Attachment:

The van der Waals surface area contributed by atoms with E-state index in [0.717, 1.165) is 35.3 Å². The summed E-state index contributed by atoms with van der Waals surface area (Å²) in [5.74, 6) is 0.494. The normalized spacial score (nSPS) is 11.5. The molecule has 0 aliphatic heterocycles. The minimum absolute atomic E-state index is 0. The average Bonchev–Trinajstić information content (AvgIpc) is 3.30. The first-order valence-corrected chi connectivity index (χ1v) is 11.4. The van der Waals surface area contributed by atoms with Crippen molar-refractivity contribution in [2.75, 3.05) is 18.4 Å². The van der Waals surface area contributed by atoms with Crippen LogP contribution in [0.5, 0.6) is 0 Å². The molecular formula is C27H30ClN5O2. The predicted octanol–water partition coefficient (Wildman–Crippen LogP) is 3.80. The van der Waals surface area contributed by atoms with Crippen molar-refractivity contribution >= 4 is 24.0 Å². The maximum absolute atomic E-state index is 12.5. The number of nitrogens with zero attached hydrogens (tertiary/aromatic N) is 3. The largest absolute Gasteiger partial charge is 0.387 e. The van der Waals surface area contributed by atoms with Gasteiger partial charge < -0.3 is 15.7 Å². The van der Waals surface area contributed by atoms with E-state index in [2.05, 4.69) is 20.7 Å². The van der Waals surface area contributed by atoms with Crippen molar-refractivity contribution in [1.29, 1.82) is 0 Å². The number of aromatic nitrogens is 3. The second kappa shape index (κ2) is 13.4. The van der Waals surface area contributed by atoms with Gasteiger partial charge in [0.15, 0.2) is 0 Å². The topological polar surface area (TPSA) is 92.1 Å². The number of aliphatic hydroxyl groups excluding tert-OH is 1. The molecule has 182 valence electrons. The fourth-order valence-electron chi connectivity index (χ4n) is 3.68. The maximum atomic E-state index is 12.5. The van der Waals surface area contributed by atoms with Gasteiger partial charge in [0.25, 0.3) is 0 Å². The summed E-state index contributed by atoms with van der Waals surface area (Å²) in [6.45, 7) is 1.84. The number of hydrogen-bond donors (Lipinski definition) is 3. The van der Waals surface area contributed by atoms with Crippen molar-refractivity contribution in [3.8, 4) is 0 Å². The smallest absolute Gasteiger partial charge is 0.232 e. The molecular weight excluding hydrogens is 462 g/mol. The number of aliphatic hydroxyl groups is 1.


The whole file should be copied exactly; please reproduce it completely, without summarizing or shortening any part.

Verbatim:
The van der Waals surface area contributed by atoms with E-state index in [0.717, 1.165) is 35.3 Å². The summed E-state index contributed by atoms with van der Waals surface area (Å²) in [5.74, 6) is 0.494. The normalized spacial score (nSPS) is 11.5. The molecule has 0 aliphatic heterocycles. The minimum absolute atomic E-state index is 0. The average Bonchev–Trinajstić information content (AvgIpc) is 3.30. The first-order valence-corrected chi connectivity index (χ1v) is 11.4. The van der Waals surface area contributed by atoms with Crippen molar-refractivity contribution in [2.75, 3.05) is 18.4 Å². The van der Waals surface area contributed by atoms with Crippen LogP contribution in [0.5, 0.6) is 0 Å². The molecular formula is C27H30ClN5O2. The predicted octanol–water partition coefficient (Wildman–Crippen LogP) is 3.80. The van der Waals surface area contributed by atoms with Crippen molar-refractivity contribution >= 4 is 24.0 Å². The maximum absolute atomic E-state index is 12.5. The number of nitrogens with zero attached hydrogens (tertiary/aromatic N) is 3. The largest absolute Gasteiger partial charge is 0.387 e. The van der Waals surface area contributed by atoms with Gasteiger partial charge < -0.3 is 15.7 Å². The van der Waals surface area contributed by atoms with E-state index in [2.05, 4.69) is 20.7 Å². The van der Waals surface area contributed by atoms with Crippen molar-refractivity contribution in [1.29, 1.82) is 0 Å². The number of aromatic nitrogens is 3. The second kappa shape index (κ2) is 13.4. The van der Waals surface area contributed by atoms with Gasteiger partial charge in [0.15, 0.2) is 0 Å². The topological polar surface area (TPSA) is 92.1 Å². The number of aliphatic hydroxyl groups excluding tert-OH is 1. The molecule has 182 valence electrons. The fourth-order valence-electron chi connectivity index (χ4n) is 3.68. The maximum atomic E-state index is 12.5. The van der Waals surface area contributed by atoms with Gasteiger partial charge in [0.25, 0.3) is 0 Å². The summed E-state index contributed by atoms with van der Waals surface area (Å²) in [6.45, 7) is 1.84. The number of hydrogen-bond donors (Lipinski definition) is 3. The van der Waals surface area contributed by atoms with Crippen molar-refractivity contribution in [3.8, 4) is 0 Å². The smallest absolute Gasteiger partial charge is 0.232 e. The molecular weight excluding hydrogens is 462 g/mol. The number of aliphatic hydroxyl groups is 1.